But I disagree that it's superior to the best of Merchant/Ivory. They always get such a bad rap but they are masters of this particular form. I mean: Howard's End and A Room With a View? Come on. Those are masterpieces.

jk I don't get AMPAS's relationship with Ballhaus. I mean he didn't win for Fabulous Baker Boys (unforgiveable) and he got nominated for Broadcast News and Gangs of New York but NOT dracula, the departed, goodfellas or any of the Fassbinder collaborations.

SusanP said...

I definitely need to take another look at The Age of Innocence, but I remember being very affected by it.

As for Kundun, I've never seen it--time to change that (and looking at the current choices in the theaters, this does seem to be the best time of year to work through my Netflix queue).

Michael said...

KUNDUN is one of my favourite film, and by some distance my favourite Scorsese film. (AGE OF INNOCENCE would also be in the top 3-4.) It felt like he was doing more interesting films in the 90s - even the episodic BRINGING OUT THE DEAD is more honest than his last three, strong though AVIATOR and DEPARTED are in style.

-Opinionated Australian

mrripley said...

so nat was pfeiffer on your 93 actress lsit what does it look like i know hunter & bassett will be other.

Michael said...

Btw, it's somewhat inaccurate to label the final fifteen minutes of KUNDUN 'wordless'. There's quite a bit of voice-over in it, not to mention a lot of short bursts of dialogue.

- Opinionated Australian

gabrieloak said...

Has anyone seen the gorgeous companion book that came out when The Age of Innocence was released? Scorsese and Cocks discuss the making of the film and there are stills not only from the movie but from all the period films that Scorsese watched before making the film, including The Leopard, Letter from an Unknown Woman, Two English Girls & Jules and Jim, Far from the Madding Crowd, The Magnificent Ambersons, The Innocents, etc. This film was such a labor of love for Scorsese and it was shameless that it was so ill treated by the critics.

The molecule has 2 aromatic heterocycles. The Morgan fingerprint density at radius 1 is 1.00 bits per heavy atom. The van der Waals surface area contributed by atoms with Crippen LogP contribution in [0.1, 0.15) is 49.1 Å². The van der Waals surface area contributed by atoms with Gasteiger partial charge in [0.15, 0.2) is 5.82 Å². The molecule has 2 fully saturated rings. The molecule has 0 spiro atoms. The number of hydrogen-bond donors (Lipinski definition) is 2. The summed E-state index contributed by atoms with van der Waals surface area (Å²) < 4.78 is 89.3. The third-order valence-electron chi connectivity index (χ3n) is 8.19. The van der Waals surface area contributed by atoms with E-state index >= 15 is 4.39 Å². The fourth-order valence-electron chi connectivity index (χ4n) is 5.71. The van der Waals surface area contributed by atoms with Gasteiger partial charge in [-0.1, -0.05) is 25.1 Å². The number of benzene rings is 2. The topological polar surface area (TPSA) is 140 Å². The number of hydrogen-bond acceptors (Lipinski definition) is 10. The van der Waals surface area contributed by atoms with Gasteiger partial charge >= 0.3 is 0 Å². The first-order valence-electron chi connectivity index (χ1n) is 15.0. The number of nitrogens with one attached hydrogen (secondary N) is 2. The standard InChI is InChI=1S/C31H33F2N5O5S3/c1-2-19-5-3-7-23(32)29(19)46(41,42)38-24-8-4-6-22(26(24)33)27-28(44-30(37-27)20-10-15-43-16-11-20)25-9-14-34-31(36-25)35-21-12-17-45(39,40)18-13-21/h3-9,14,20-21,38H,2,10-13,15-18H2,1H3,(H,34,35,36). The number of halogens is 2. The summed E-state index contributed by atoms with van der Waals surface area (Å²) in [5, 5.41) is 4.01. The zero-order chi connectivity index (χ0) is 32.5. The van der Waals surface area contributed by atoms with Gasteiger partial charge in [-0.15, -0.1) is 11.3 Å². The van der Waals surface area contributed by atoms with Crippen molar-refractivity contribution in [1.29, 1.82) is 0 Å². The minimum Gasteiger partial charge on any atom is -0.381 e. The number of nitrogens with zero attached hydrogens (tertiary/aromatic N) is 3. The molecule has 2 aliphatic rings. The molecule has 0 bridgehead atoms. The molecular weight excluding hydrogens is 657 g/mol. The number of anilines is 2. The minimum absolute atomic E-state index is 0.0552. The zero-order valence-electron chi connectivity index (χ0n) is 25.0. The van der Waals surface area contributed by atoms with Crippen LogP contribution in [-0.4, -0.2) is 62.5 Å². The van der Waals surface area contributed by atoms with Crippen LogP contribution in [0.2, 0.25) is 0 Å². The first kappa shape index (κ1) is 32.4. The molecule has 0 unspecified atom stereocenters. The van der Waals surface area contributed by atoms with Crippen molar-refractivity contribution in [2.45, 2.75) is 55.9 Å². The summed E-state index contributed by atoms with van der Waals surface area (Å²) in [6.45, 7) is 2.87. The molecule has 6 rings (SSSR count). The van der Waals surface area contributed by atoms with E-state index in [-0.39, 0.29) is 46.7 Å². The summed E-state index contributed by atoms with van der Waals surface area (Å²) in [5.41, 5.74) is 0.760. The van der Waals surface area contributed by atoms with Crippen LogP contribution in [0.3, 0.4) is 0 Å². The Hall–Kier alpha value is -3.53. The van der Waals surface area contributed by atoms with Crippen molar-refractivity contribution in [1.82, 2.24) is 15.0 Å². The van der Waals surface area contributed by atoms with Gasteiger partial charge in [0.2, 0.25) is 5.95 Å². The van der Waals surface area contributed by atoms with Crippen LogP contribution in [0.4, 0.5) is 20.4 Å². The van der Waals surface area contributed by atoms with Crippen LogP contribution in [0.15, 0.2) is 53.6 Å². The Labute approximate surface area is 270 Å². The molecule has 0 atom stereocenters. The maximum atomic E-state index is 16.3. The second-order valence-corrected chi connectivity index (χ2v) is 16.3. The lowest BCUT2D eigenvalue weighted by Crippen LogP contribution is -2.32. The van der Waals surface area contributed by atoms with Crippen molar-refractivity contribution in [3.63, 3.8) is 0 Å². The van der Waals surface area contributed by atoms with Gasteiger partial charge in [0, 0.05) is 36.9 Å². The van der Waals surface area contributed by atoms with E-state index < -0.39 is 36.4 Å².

As far as Kundun goes, I adore this film in part because of my interest in Buddhism most of life. It is visual poetry throughout. I have no idea why the film isn't as more respected.

The other flop movie I really like by Scorsese is New York, New York.
I wish Scorsese had been able to make that musical biopic of Gershwin.

thombeau said...

Gabriel---New York, New York! How could I have forgotten? But that's another story completely!

thombeau said...

Btw, it's somewhat inaccurate to say I labeled the final fifteen minutes of KUNDUN 'wordless', as I actually wrote "virtually wordless". There are some voice-over quotes of the dharma, and a few lines of exchanged dialogue---never more than a sentence or two. But the compelling visuals and the very moving music are where the cinematic power lies.

gabrieloak said...

I have to add to Nathaniel's brave defense of Merchant-Ivory. They did make a few stodgy costume dramas, but others are quite moving. Besides A Room with a View and Howard's End, I find The Remains of the Day and Maurice two very moving films. I've been taking another look at Heat and Dust recently and that is certainly underrated. How did they manage to get such wonderful actors in their tightly-budgeted productions? Julie Christie and Greta Scacchi in the same film--inspired casting. I found parts of The White Countess also powerful. The Golden Bowl, on the other hand, was hard to sit through, despite the interesting cast.

Matthew Lucas said...

I love love LOVE "Kundun." Glad to see it get some love. You're right, the last 15 minutes are some of the most gorgeous and transcendent ever committed to celluloid.

Michael said...

Correct you are sir, 'virtually' somehow bypassed my ocular observation ports. ;)

Probably the only things that don't work well in KUNDUN, which have only occurred to me with time:
(i) Mao comes off a bit awry. Also I once watched the film with a Chinese-speaking audience, and in that company it suddenly occurred to me how truly bizarre it must seem to anyone from Tibet or the PRC to see Mao talking in English and with such self-conscious evil in his manner.
(ii) 'They have taken away our silence.' Ironically, Phillip Glass of all people took away their silence long before the Chinese came, and this is just about the first serious scene where his music DOESN'T appear. I love Glass's music, but the composer himself has said in interview that Scorsese and Schoonmaker put in more than he was comfortable with. We needed a bit more of the authentic sound of Tibet.

thombeau said...

Good call, Michael!

To see the film with a Chinese audience must have been surreal indeed!

A footnote: the first time I saw the Dalai Lama speak in Chicago (about ten years ago, I think), Philip Glass came onstage before him and played some solo piano pieces. As a Glass fan, it was a moment I'll never forget.

Michael said...

I think the piece you would have heard at the Chicago event was 'Wichita Sutra Vortex' or 'Mad Rush'. Both are beautiful.

- The Opinionated Australian

The Liz said...

Kundun is a downright masterpiece. It's lush and gorgeously shot. The end always makes me cry. The Dalai Lama's pain and the pain of his people is palpable. I saw this in high school and again a few months ago. It's really an amazing film.